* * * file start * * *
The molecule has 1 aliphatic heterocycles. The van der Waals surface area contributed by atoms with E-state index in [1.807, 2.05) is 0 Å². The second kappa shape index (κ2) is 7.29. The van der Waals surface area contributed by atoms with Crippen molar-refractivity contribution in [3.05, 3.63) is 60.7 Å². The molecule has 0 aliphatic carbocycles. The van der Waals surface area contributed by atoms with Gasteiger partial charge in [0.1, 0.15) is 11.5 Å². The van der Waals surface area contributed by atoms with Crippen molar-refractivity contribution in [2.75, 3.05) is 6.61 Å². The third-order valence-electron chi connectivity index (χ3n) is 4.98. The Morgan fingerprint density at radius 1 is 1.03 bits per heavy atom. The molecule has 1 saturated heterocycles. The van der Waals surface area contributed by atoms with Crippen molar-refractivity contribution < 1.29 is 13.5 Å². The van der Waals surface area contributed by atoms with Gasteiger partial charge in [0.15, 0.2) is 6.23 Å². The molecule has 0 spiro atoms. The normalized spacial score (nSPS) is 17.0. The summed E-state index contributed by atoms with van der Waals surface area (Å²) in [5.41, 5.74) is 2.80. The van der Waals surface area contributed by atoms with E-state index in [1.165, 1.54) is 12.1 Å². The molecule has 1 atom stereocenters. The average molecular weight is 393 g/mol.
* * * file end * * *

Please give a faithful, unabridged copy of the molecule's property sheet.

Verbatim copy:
The molecule has 1 aliphatic heterocycles. The van der Waals surface area contributed by atoms with E-state index in [1.807, 2.05) is 0 Å². The second kappa shape index (κ2) is 7.29. The van der Waals surface area contributed by atoms with Crippen molar-refractivity contribution in [3.05, 3.63) is 60.7 Å². The molecule has 0 aliphatic carbocycles. The van der Waals surface area contributed by atoms with Gasteiger partial charge in [0.1, 0.15) is 11.5 Å². The van der Waals surface area contributed by atoms with Crippen molar-refractivity contribution in [2.75, 3.05) is 6.61 Å². The third-order valence-electron chi connectivity index (χ3n) is 4.98. The Morgan fingerprint density at radius 1 is 1.03 bits per heavy atom. The molecule has 1 saturated heterocycles. The van der Waals surface area contributed by atoms with Crippen molar-refractivity contribution < 1.29 is 13.5 Å². The van der Waals surface area contributed by atoms with Gasteiger partial charge in [0.15, 0.2) is 6.23 Å². The molecule has 0 spiro atoms. The normalized spacial score (nSPS) is 17.0. The summed E-state index contributed by atoms with van der Waals surface area (Å²) in [5.41, 5.74) is 2.80. The van der Waals surface area contributed by atoms with E-state index in [1.165, 1.54) is 12.1 Å². The molecule has 1 atom stereocenters. The average molecular weight is 393 g/mol.